At the risk of re-hashing some of the same information from my earlier blogs, I thought it would be helpful to answer a few of the most common questions I get asked as a fiction book editor. Here’s a quick “FAQ” for your easy reference. If you find this list helpful or you have additional questions, leave a comment or send me an email. I’m always happy to help!
- How much will it cost to edit my book?
There are a number of factors that affect the cost of a manuscript edit, including the length of the manuscript, the quality and style of writing, the formatting of the text, and the amount of structural (developmental) work that is needed. Standard industry rates range from $35 per hour to $100 per hour. Check out the pricing schedule put forth by the Editorial Freelancers Association, or visit the “Services” page of my website for more detailed information.
Always request a sample edit to ensure an accurate quote from your prospective editor.
- How long will it take to have my book edited?
Like cost, the length of time to complete a thorough edit may vary as well, and for many of the same reasons that cost varies – quality, length, etc. Efficient, deadline-driven editors may take one week to one month to edit your novel.
It’s important to start shopping for editors as early as possible, as sought-after fiction editors may be booked weeks or even months ahead of time.
- Where can I find a fiction book editor?
There are countless ways to find a professional editor, from freelance websites like oDesk and Elance, to author recommendations, or even a quick Google search. Be sure to do your research and have more than one prospective editor lined up to “interview”. What are their qualifications? Do they have samples of their recent work? What about testimonials from their clients?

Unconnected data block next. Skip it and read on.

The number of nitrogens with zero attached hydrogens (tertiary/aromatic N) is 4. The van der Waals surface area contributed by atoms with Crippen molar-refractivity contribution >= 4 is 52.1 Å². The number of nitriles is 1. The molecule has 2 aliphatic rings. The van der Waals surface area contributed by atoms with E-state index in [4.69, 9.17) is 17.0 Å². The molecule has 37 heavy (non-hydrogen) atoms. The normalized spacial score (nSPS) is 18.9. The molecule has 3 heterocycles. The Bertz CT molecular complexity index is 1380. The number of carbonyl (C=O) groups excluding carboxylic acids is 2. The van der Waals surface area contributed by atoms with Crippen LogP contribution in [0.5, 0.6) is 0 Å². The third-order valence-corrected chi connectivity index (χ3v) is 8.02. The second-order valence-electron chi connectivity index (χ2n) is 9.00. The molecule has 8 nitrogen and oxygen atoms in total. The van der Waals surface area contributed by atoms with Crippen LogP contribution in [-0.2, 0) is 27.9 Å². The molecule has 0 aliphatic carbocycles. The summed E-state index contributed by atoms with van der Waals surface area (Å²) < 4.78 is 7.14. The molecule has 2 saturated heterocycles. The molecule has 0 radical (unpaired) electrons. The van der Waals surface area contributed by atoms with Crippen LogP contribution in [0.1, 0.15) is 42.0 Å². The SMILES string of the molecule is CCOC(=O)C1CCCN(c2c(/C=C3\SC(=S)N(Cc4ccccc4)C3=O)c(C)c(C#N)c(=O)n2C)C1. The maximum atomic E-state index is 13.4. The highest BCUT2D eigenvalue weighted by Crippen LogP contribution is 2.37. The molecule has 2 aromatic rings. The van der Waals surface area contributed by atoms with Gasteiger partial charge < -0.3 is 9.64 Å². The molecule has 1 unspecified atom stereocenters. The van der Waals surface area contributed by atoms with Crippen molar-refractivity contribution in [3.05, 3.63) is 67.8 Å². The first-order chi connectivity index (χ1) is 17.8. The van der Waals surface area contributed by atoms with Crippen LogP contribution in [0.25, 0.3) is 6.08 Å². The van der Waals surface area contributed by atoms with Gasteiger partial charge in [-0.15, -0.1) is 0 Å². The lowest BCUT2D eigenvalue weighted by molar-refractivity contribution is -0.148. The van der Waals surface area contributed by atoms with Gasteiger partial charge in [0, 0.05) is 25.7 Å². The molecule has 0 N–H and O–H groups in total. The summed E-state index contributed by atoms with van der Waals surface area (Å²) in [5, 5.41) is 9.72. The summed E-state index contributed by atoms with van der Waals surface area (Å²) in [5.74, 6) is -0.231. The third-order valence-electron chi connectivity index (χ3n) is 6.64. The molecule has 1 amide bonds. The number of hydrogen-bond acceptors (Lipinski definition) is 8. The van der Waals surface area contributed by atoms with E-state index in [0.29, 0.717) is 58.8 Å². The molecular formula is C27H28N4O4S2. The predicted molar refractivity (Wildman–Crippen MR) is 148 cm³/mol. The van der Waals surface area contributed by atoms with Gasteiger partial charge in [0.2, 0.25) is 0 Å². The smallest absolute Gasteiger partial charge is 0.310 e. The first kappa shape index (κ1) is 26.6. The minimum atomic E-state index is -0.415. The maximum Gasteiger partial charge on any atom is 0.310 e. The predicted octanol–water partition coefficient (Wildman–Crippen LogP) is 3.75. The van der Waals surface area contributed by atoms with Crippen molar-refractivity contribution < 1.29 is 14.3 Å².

Ask every prospective editor about their work history, and what they can do for your manuscript.
- Do I have to accept changes from an editor?
It’s a good idea to take all edits and suggestions from your book editor very seriously before deciding to decline their edits, but in the end it’s up to you. Many editors use Tracking Changes in MS Word to keep track of edits, making it easy for you to see what they’ve changed and to decide which edits you’d like to accept or decline. There’s also an “Accept All” option.
A good book editor is a collaborative consultant, helping you transform your novel into something that’s ready for publication – always with your permission, of course.
- Can an editor ensure my book will be published?
Now more than ever, publishing companies want to keep their cost low. If your book is selected for publication, your publisher will put it through the editorial process before they put their name on it. If your manuscript needs substantial developmental edits, they may not be willing to take on the task – or foot the bill.
Submitting a professionally edited manuscript will set your book apart from the countless unedited, unsolicited manuscripts a publishing company receives, greatly increasing your chances of publication.
What other questions do you have? How can I help you? Leave me a comment or send an email to firstname.lastname@example.org. I’m happy to discuss your particular project in more detail with you. You can also view my previous blogs for other related information.
“Books aren’t written – they’re rewritten. Including your own. It is one of the hardest things to accept, especially after the seventh rewrite hasn’t quite done it.” | Michael Crichton